SPECIAL FEATURE | Top 10 Manchester Food & Drink Trends for 2013

January 12, 2013


January is the month where we look ahead to the coming year. With that in mind News Manc’s Sophie Hist has put her ear to the culinary ground of Manchester’s food and drink scene to compile the hottest trends of 2013.



Underneath an unassuming office block down a NQ back street is a bar with no wine, beer or spirits to be seen. Only Soda Stream machines adorn the counter tops. 2012 saw numerous bars in East London install the must-have 80s drinks maker for nostalgic cocktail experiences, but Soda Bar is thought to be the UK’s first drinking den dedicated to ‘getting busy with the fizzy’.

We recommend the CO2 Margarita or the Bubbly Spiked Iced Green Tea, both £8.

Soda Bar, 18 Dale Street, Northern Quarter, Manchester, M1 1EZ


If 2010 was the year of the burger, 2011 was the year of the burger blogger and 2012 was the year of the blogger slagging off the burger blogger. 2013 will be the year of the blogger blogging about the blogger who blogged about how they don’t like burger bloggers.

“There’s nothing wrong with enjoying a good burger and blogging about it”, opined Mark Renshaw, author of one of the many new Manchester blogs which examine the mindset of bloggers who criticise burger blogs.


Brock Street

With the likes of Trof, Common and Odd increasingly being seen as the traditional, reliable, old guard of the Manchester food and drink scene it was always inevitable that new venues would spill out of the NQ and in to new, nearby territories. Establishments such as Bakerie, Kosmonaut, Port Street Beer House and The Whiskey Jar have firmly etched FaQuA (Fashion Quarter) as food and drink destination all of its own in the conciousness of Mancunians.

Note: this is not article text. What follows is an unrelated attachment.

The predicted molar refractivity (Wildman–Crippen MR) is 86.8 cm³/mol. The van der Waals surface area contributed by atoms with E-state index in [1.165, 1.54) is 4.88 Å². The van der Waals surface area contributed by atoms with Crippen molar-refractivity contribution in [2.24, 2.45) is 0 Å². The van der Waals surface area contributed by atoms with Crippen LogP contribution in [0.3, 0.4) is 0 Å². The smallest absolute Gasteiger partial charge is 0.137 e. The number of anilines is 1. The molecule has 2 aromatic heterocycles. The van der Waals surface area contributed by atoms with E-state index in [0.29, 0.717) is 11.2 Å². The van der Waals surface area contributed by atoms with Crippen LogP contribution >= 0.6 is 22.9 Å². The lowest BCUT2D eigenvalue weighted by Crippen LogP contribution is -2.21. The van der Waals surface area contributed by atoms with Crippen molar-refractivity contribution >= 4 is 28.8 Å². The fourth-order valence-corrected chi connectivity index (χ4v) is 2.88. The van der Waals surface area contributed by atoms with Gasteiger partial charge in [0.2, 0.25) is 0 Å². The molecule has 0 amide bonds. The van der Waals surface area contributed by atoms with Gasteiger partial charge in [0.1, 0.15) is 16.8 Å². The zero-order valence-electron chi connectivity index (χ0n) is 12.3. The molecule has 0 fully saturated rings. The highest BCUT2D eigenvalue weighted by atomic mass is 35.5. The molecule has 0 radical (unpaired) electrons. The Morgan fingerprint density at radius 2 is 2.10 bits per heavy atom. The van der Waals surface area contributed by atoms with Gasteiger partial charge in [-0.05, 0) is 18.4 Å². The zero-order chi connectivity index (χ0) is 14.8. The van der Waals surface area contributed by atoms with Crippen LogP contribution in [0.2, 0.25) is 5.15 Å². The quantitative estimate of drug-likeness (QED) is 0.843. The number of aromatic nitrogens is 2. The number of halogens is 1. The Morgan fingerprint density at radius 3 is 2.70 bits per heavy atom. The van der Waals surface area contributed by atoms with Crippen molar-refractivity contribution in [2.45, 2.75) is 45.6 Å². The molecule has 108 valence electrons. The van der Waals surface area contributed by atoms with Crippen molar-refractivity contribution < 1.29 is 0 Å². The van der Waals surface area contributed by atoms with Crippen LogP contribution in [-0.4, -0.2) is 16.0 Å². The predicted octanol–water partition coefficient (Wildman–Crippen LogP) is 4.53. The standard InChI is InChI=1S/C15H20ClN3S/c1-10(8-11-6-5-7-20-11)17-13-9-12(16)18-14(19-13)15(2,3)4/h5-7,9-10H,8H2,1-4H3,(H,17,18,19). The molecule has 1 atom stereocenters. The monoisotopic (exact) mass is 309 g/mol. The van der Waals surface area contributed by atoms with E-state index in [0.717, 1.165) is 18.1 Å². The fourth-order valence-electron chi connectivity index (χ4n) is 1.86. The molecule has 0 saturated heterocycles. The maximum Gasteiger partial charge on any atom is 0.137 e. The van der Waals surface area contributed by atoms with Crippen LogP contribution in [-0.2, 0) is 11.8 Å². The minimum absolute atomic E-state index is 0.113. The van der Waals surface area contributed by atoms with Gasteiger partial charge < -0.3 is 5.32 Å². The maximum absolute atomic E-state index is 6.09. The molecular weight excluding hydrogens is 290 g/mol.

But 2013 will be all about SoFaQua. Bordered by the eastern end of Tariff Street and Ducie Street to the south, former factories and industrial units are being converted in a thriving area seemingly christened SoFaQua by locals. New ventures include Korean kimchi bar Kim Chee and gourmet cafe Pud, which celebrates new twists on the classic French éclair.



Air popped. Corn infusion. Extra crunch. If these phrases aren’t part of the average Mancunian’s vocabulary now, they will by the end of the year.

In May 2012 popcorn stand Carton quietly opened in the Arndale Food markets. After seven months and daily lines of impressed foodies, creator and owner James Fring decided to branch out with a pop-up popcorn restaurant in a former newsagent on Manchester’s rejuvenated New Wakefield Street.